Lord of the Flies
The boys of Lord of the Flies are stranded on the island at just the right age (between six and twelve, roughly) to drop the idealism of youth and face the real world. How convenient. And what better place to do so than an uninhabited island free of rules, restrictions, and adults? Their real world is less the soul-killing drudgery of a 9-5 job, property taxes, and a baby who won't sleep through the night than the savagery of untamed human nature—but it's a loss of innocence all the same, when we (and the kids) realize that there's nothing innocent about childhood, after all. The novel ends with its main character, Ralph, weeping for "the end of innocence, the darkness of man's heart."
Questions About Innocence
- At what point in the novel does Ralph start thinking that mankind is inherently evil? Do other characters come to the same conclusion?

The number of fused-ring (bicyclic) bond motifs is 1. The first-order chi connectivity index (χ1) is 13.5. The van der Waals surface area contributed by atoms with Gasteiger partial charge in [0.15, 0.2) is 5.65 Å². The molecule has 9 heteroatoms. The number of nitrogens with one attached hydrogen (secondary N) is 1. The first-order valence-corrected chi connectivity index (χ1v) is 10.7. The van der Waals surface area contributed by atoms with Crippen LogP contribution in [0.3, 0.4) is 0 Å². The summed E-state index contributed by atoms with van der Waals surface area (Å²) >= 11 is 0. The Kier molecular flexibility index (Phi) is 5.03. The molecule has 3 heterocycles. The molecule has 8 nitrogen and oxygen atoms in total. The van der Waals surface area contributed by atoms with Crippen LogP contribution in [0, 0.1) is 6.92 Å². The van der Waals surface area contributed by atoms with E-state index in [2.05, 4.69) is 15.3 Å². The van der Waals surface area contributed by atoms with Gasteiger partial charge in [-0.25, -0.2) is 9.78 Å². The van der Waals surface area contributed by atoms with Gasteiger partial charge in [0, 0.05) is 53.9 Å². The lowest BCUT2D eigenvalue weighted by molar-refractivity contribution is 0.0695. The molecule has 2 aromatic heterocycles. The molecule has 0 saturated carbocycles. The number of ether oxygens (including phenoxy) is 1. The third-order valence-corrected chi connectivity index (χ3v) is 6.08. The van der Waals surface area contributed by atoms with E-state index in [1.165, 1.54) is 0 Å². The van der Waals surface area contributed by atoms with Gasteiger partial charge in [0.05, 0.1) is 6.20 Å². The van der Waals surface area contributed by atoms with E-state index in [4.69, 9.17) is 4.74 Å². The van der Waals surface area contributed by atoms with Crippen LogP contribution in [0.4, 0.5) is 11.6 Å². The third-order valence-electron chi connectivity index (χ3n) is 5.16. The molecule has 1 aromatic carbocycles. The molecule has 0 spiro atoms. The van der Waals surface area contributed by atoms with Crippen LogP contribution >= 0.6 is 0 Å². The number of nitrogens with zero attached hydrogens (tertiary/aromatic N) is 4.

- Are the terms "mankind" and "man's heart" used interchangeably in this novel? What might be the difference between the two terms?
- When Ralph talks about the "darkness of man's heart," is this a cop-out? Do you think it's easier for Ralph to think man is inherently evil than realize that all the boys, including Ralph, have chosen to be violent and hurtful?
- Is Golding suggesting that children aren't actually innocent?
Chew on This
In Lord of the Flies, Simon is the only truly innocent character—which is why he's mercilessly slaughtered.
The children become savage and animalistic over the course of the novel, but they're not actually evil. In fact, the more animalistic they become, the more innocent they are: like animals, they simply don't know better.